Helping Parents Avoid Frustration With Pediatric Incontinence

Nothing can throw off your plans like wet sheets, wet car seats, wet pants, and more, but unfortunately, these accidents can be a normal part of caring for a child with pediatric incontinence. When you have to stop what you're doing to handle clean up, remember that any frustration you’re feeling may be intensified for your child with extra anxiety, fear, and embarrassment. Learn how to help your child cope with a little advice on how to avoid becoming frustrated.

Avoiding Frustration With Pediatric Incontinence

1. Visit The Doctor

If your child is exhibiting symptoms of pediatric incontinence such as the inability to control their bladder, needing to urinate frequently, experiencing dribbling or partial urine loss, blood in the urine, or frequent urinary tract infections (UTI), visit the doctor.

A primary healthcare doctor or urologist may be able to discover the cause. While some cases of incontinence can be cured, others can only be managed. Either way, they will put a treatment plan together to relieve stress by either prescribing a medication, exercises to strengthen pelvic muscles, voiding practices, and more.

Asking the right questions can also help you understand how to better. Write down a list of concerns prior to your appointment such as:

  1. What may contribute to symptoms?
  2. What might worsen symptoms?
  3. Is your child’s urinary incontinence temporary?
  4. What can you do to help them?
  5. What side effects may occur with treatment?

2. Be Prepared

Have the right tools on hand for quick and easy clean ups in case an accident happens. This way your plans won’t be totally detailed and you can keep your child clean and safe while discreetly preventing potentially embarrassment.

While running errands or traveling it’s good to have a bag on hand with a spare change of clothes, incontinence supplies such as pull-ups, wet wipes, and disposal bags to mask embarrassing odors until you find a trash can.

You’ll also want to remain sanitary by having a pair of plastic gloves and hand sanitizer available to prevent coming into contact with excrement.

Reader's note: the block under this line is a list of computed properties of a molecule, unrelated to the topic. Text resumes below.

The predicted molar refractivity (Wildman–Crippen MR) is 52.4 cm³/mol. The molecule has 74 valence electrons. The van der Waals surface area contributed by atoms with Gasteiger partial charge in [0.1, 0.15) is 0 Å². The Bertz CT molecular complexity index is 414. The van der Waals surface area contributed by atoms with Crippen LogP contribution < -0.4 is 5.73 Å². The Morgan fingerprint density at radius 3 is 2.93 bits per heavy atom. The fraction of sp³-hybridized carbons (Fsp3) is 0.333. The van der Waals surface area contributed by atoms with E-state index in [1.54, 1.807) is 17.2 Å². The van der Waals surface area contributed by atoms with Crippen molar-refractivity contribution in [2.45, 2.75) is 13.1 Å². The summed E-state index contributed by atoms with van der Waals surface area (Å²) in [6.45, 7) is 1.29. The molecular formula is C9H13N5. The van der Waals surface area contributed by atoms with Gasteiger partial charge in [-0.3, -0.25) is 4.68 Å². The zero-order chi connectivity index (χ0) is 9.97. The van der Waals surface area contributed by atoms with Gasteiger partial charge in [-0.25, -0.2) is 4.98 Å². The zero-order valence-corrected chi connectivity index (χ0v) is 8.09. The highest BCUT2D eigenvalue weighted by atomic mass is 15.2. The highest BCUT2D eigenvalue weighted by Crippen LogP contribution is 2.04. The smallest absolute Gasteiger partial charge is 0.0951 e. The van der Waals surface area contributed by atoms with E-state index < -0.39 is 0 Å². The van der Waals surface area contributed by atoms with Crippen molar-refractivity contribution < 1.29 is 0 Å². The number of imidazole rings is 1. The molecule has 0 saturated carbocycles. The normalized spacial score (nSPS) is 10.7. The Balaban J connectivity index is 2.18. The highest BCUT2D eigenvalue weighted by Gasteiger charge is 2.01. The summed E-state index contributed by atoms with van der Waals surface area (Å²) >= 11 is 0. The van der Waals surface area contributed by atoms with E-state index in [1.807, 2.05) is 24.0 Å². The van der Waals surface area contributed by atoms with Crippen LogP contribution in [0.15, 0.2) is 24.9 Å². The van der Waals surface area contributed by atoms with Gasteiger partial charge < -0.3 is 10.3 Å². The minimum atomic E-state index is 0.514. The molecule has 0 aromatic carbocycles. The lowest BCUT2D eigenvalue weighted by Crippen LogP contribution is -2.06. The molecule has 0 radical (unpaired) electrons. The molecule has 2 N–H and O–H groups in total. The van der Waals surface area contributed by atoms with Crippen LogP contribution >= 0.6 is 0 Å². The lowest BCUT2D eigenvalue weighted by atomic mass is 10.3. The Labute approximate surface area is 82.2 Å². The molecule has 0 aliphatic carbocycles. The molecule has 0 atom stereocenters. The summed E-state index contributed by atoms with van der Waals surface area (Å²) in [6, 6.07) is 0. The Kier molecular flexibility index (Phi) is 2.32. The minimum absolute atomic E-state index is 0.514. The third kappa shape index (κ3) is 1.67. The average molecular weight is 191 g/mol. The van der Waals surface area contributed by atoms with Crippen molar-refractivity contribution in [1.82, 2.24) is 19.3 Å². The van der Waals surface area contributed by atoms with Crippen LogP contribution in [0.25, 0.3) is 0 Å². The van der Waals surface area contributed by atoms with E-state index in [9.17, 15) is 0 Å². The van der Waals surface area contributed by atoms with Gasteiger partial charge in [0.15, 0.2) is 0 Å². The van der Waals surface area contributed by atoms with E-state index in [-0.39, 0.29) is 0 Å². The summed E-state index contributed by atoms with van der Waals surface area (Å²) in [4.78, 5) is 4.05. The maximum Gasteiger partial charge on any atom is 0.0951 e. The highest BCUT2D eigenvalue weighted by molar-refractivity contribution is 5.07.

3. Take Preventive Measures

You won’t be shocked by accidents if you do your part to help prevent them by:
  • Practicing timed voiding. Why wait for the urge to strike just to struggle to make it to the toilet in time? Instead set a regular schedule for your child to go to the restroom every few hours. It’s best for them to also go after waking up, after meals, and before bed. If your child struggles with sleeping through the night try setting an alarm to wake them around the time they normal wet the bed at night.
  • Providing a healthy diet. There are certain foods such as greasy items, chocolate, caffeine, spicy dishes, and refined sugar that can increase pressure on the bladder, leading to increased incontinence symptoms. Provide healthy meals and snacks for your child that are full of fiber and nutrition, such as lean protein, whole grains, fruits, and vegetables. Also, give them water and organic juices. Avoid sodas and other beverages filled with sugar.
  • Allowing fluid intake. It’s incredibly common to think that reducing the amount of water your child drinks will lead to fewer accidents, but that’s not the case. That could lead to dehydration and actually put more stress on the bladder.
  • Reminding your child to go. If they’re busy with a board game or movie, don’t skip the trip to the bathroom. Calmly remind them to try and go. If they meet you with resistance, don’t force it. Gently remind your child that the activity will still be there once they return

4. Be Supportive 

Incontinence can be a source of anxiety and embarrassment. If you become frustrated with your child it may feed into their fear, making the issue worse. Remain calm, and let them know everything is fine. Offer them support and help clean them up. You want to be viewed as a trusted source so they will talk to you about their symptoms so you can help and report them to the doctor.

5. Let The Right People Know

You don’t have to struggle with pediatric incontinence on your own. Keeping it a secret may cause a tremendous amount of stress. You can let teachers, your child’s principal, babysitters, friends, and relatives know. They’ll be able to step in and help out when needed. Be sure to give them a list of your child’s incontinence symptoms including:

  1. Their bathroom schedule
  2. Items that worsen symptoms
  3. Where a change of clothes and incontinence products are kept
  4. How to reach you in the event of an emergency
  5. Tips on how to calm your child
  6. Any medicines they’re taking

6. Relax

Remember to take a little time for yourself to de-stress. Don’t let a little incontinence stress you out, it doesn’t have to control your child’s life. With proper planning and care, you and your family will be able to manage the condition. Plus, letting others help and receiving pediatric incontinence supplies through insurance can take a lot of the weight off your shoulders.

Information provided on the Aeroflow Urology blog is not intended as a substitute to medical advice or care. Aeroflow recommends consulting your healthcare provider if you are experiencing medical issues relating to incontinence.